One of my most beloved Christmas decorations is a nativity scene, a childhood treasure that I’ve kept, against some fairly significant odds, into adulthood. All the characters are there: the shepherds, the wise men, Mary and Joseph and the baby Jesus, all neat and well-dressed and clean, with their light hair and European colouring. Terribly culturally inaccurate, of course, but much loved for all that.

Sometimes though, I look at the blonde-haired, blue-robed fairness of the figure of Mary and wonder. She’s meek, serene: kneeling before the figure of the Christ-child with Joseph standing protectively over her, the picture of gentle, passive womanhood.

And yet, the Mary of the gospels is anything but passive. The Mary of the gospels has backbone. Not only does she have the intellect and audacity to question the angel who brings the news of her impending motherhood (“But how can that be, since I am a virgin?”), she also has the absolute courage to say yes.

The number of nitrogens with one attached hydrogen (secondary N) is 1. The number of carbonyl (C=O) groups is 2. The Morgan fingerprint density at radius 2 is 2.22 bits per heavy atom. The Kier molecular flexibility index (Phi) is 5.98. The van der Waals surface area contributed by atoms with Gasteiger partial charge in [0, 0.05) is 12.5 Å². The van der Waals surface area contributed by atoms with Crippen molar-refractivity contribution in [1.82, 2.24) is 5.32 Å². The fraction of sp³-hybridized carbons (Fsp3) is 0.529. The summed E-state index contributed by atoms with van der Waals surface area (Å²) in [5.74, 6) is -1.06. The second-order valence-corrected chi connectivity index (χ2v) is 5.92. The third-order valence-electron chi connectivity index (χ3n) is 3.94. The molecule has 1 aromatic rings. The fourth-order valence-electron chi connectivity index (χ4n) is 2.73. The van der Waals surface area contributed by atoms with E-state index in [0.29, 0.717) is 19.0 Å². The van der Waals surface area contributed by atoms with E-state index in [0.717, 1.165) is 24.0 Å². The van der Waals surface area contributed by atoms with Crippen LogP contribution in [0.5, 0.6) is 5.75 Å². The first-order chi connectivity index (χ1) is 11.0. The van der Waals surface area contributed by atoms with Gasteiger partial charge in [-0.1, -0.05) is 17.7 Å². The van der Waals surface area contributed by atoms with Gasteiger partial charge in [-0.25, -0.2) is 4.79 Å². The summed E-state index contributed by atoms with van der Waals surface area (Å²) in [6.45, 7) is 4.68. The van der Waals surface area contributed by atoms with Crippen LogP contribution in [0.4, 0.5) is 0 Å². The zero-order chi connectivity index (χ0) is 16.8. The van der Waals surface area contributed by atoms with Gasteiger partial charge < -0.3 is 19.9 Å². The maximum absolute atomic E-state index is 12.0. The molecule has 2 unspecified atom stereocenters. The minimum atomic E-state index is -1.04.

And it did take real courage. An unwed mother in first-century Palestine wasn’t just facing the indignity of nasty muttering and rumour-mongering: we’re talking complete ostracism. And without a husband, without a family or a community to support her, ostracism meant destitution. It meant homelessness. Literally, eventually it meant death. And this was one of the better case-scenarios for an unwed mother: she also faced the very real possibility of execution.

And yet, when the angel asked her to bear a child – out of wedlock, with no guarantee that the man to whom she had been promised wouldn’t cast her out to the slender mercies of poverty and abandonment – she said yes. It was participation in community that kept anybody – especially a woman – alive, and that community valued conformity and honour above all as criteria for membership – and yet Mary had the courage and tenacity to step outside of that with – presumably – the full knowledge of all that this choice entailed, of the price that she might pay.

Meek and mild womanhood kneeling passively on the stable floor? I don’t think so, somehow: my hunch is that the Mary of my nativity scene is slightly inaccurate.

I still love my nativity scene though.